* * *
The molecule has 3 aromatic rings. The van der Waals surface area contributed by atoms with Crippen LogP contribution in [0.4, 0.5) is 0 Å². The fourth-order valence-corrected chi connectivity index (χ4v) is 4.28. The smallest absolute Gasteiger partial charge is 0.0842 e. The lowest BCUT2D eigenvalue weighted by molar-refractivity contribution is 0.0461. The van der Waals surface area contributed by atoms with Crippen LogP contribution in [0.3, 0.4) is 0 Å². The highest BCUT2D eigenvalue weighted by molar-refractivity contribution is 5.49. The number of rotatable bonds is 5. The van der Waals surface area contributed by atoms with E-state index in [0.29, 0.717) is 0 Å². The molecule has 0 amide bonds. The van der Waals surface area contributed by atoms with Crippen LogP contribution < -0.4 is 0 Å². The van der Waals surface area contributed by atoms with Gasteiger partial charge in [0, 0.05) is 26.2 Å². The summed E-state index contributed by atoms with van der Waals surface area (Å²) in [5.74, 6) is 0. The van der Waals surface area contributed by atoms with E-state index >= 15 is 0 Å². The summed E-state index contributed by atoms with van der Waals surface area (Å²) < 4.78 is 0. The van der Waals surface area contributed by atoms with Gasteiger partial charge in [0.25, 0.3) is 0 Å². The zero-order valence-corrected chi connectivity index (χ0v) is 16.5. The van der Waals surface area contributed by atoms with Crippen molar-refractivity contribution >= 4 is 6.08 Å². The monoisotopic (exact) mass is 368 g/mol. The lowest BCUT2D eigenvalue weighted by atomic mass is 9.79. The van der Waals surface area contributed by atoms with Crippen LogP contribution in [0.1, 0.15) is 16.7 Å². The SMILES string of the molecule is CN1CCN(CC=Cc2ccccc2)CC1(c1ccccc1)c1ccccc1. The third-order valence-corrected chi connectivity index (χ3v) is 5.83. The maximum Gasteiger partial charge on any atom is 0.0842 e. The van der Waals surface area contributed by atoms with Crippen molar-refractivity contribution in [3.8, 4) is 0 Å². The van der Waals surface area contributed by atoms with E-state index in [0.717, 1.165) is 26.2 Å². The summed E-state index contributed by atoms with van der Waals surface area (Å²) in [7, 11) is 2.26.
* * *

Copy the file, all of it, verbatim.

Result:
The molecule has 3 aromatic rings. The van der Waals surface area contributed by atoms with Crippen LogP contribution in [0.4, 0.5) is 0 Å². The fourth-order valence-corrected chi connectivity index (χ4v) is 4.28. The smallest absolute Gasteiger partial charge is 0.0842 e. The lowest BCUT2D eigenvalue weighted by molar-refractivity contribution is 0.0461. The van der Waals surface area contributed by atoms with Crippen LogP contribution in [0.3, 0.4) is 0 Å². The highest BCUT2D eigenvalue weighted by molar-refractivity contribution is 5.49. The number of rotatable bonds is 5. The van der Waals surface area contributed by atoms with E-state index in [0.29, 0.717) is 0 Å². The molecule has 0 amide bonds. The van der Waals surface area contributed by atoms with Crippen LogP contribution < -0.4 is 0 Å². The van der Waals surface area contributed by atoms with Gasteiger partial charge in [0, 0.05) is 26.2 Å². The summed E-state index contributed by atoms with van der Waals surface area (Å²) in [5.74, 6) is 0. The van der Waals surface area contributed by atoms with E-state index >= 15 is 0 Å². The summed E-state index contributed by atoms with van der Waals surface area (Å²) < 4.78 is 0. The van der Waals surface area contributed by atoms with Gasteiger partial charge in [0.25, 0.3) is 0 Å². The zero-order valence-corrected chi connectivity index (χ0v) is 16.5. The van der Waals surface area contributed by atoms with Crippen molar-refractivity contribution >= 4 is 6.08 Å². The monoisotopic (exact) mass is 368 g/mol. The lowest BCUT2D eigenvalue weighted by atomic mass is 9.79. The van der Waals surface area contributed by atoms with Crippen LogP contribution in [0.1, 0.15) is 16.7 Å². The SMILES string of the molecule is CN1CCN(CC=Cc2ccccc2)CC1(c1ccccc1)c1ccccc1. The third-order valence-corrected chi connectivity index (χ3v) is 5.83. The maximum Gasteiger partial charge on any atom is 0.0842 e. The van der Waals surface area contributed by atoms with Crippen molar-refractivity contribution in [3.8, 4) is 0 Å². The van der Waals surface area contributed by atoms with E-state index in [0.717, 1.165) is 26.2 Å². The summed E-state index contributed by atoms with van der Waals surface area (Å²) in [7, 11) is 2.26.